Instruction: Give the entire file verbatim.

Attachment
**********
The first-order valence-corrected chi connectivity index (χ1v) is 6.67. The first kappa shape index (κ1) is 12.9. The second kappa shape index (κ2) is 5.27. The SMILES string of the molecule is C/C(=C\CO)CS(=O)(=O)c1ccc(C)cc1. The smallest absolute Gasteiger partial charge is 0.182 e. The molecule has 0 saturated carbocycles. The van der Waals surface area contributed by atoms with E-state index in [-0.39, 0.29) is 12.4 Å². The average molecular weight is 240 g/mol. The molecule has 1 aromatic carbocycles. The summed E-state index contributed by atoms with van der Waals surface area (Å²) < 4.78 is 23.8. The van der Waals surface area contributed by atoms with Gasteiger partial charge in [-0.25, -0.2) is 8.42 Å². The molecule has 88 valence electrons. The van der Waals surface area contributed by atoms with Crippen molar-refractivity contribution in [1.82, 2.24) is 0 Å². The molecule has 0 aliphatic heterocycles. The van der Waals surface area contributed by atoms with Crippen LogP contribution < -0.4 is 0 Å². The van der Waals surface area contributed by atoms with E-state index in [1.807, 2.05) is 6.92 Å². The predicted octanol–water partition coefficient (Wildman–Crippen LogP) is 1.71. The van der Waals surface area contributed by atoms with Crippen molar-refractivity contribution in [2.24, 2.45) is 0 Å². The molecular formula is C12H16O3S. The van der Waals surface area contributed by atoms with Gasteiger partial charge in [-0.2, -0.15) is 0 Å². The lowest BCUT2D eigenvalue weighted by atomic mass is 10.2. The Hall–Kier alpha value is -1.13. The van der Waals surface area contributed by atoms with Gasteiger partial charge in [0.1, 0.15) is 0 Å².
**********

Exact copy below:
The first-order valence-corrected chi connectivity index (χ1v) is 6.67. The first kappa shape index (κ1) is 12.9. The second kappa shape index (κ2) is 5.27. The SMILES string of the molecule is C/C(=C\CO)CS(=O)(=O)c1ccc(C)cc1. The smallest absolute Gasteiger partial charge is 0.182 e. The molecule has 0 saturated carbocycles. The van der Waals surface area contributed by atoms with E-state index in [-0.39, 0.29) is 12.4 Å². The average molecular weight is 240 g/mol. The molecule has 1 aromatic carbocycles. The summed E-state index contributed by atoms with van der Waals surface area (Å²) < 4.78 is 23.8. The van der Waals surface area contributed by atoms with Gasteiger partial charge in [-0.25, -0.2) is 8.42 Å². The molecule has 88 valence electrons. The van der Waals surface area contributed by atoms with Crippen molar-refractivity contribution in [1.82, 2.24) is 0 Å². The molecule has 0 aliphatic heterocycles. The van der Waals surface area contributed by atoms with Crippen LogP contribution < -0.4 is 0 Å². The van der Waals surface area contributed by atoms with E-state index in [1.807, 2.05) is 6.92 Å². The predicted octanol–water partition coefficient (Wildman–Crippen LogP) is 1.71. The van der Waals surface area contributed by atoms with Crippen molar-refractivity contribution in [2.24, 2.45) is 0 Å². The molecular formula is C12H16O3S. The van der Waals surface area contributed by atoms with Gasteiger partial charge in [-0.2, -0.15) is 0 Å². The lowest BCUT2D eigenvalue weighted by atomic mass is 10.2. The Hall–Kier alpha value is -1.13. The van der Waals surface area contributed by atoms with Gasteiger partial charge in [0.1, 0.15) is 0 Å².